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©Silberschatz, Korth and Sudarshan5.1Database System Concepts Chapter 5: Other Relational Languages Query-by-Example (QBE) Datalog

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©Silberschatz, Korth and Sudarshan5.2Database System Concepts Query-by-Example (QBE) A graphical query language which is based (roughly) on the domain relational calculus Two dimensional syntax – system creates templates of relations that are requested by users Queries are expressed “by example” Microsoft Access supports a variant of QBE called Graphical Query By Example (GQBE)

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©Silberschatz, Korth and Sudarshan5.3Database System Concepts QBE Skeleton Tables for the Bank Example

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©Silberschatz, Korth and Sudarshan5.4Database System Concepts Queries on One Relation Find all loan numbers at the Perryridge branch. _x is a variable (optional; can be omitted in above query) P. means print (display) duplicates are removed by default Find the names of all customers who have a loan from the Perryridge branch.

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©Silberschatz, Korth and Sudarshan5.5Database System Concepts The Condition Box Allows the expression of constraints on domain variables that are either inconvenient or impossible to express within the skeleton tables. Complex conditions can be used in condition boxes E.g. Find the loan numbers of all loans made to Smith, to Jones, or to both jointly

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©Silberschatz, Korth and Sudarshan5.6Database System ConceptsDatalog Prolog-like logic-based language that allows recursive queries (based on first-order logic) A Datalog program consists of a set of rules that define views. Example: define a view relation v1 containing account numbers and balances for accounts at the Perryridge branch with a balance of over $700. v1(A, B) :– account(A, “Perryridge”, B), B > 700. Retrieve the balance of account number “A-217” in the view relation v1. ? v1(“A-217”, B). To find account number and balance of all accounts in v1 that have a balance greater than 800 ? v1(A,B), B > 800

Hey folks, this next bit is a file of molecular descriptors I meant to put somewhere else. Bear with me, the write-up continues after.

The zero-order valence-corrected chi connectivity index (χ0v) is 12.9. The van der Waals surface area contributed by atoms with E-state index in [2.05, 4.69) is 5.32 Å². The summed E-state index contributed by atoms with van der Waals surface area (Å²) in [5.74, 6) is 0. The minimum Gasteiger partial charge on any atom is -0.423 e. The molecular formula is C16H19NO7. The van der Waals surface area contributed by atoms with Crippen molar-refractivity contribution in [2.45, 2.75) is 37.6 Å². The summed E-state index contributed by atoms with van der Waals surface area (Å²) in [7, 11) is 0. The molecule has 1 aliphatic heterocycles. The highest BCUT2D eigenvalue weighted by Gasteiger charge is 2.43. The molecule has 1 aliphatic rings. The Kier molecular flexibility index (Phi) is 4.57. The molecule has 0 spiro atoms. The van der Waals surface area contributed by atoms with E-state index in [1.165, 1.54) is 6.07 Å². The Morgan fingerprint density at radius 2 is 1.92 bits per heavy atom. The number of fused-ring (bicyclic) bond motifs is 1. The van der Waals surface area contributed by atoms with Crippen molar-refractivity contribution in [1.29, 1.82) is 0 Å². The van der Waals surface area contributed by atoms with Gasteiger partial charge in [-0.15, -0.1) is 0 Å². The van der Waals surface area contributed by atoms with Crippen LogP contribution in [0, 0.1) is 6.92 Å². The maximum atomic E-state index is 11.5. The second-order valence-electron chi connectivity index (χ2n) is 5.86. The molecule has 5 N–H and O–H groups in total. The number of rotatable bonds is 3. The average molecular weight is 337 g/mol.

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©Silberschatz, Korth and Sudarshan5.7Database System Concepts Syntax of Datalog Rules A (positive) literal has the form p(t 1, t 2..., t n ) p is the name of a relation with n attributes each t i is either a constant or variable Comparison operations are treated as predicates E.g. X > Y is treated as a predicate >(X,Y) “>” is conceptually an (infinite) relation that contains all pairs of values such that the first value is greater than the second value Arithmetic operations are also treated as predicates E.g. A = B + C is treated as +(B, C, A), where the relation “+” contains all triples such that the third value is the sum of the first two

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©Silberschatz, Korth and Sudarshan5.8Database System Concepts Syntax of Datalog Rules (Cont.) Rules are built out of literals and have the form: p(t 1, t 2,..., t n ) :– L 1, L 2,..., L m. each of the L i ’s is a literal head – the literal p(t 1, t 2,..., t n ) body – the rest of the literals A fact is a rule with an empty body, written in the form: p(v 1, v 2,..., v n ). indicates tuple (v 1, v 2,..., v n ) is in relation p

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Database System Concepts, 6 th Ed. ©Silberschatz, Korth and Sudarshan See www.db-book.com for conditions on re-usewww.db-book.com Appendix C: Other Relational.

Database System Concepts, 6 th Ed. ©Silberschatz, Korth and Sudarshan See www.db-book.com for conditions on re-usewww.db-book.com Appendix C: Other Relational.

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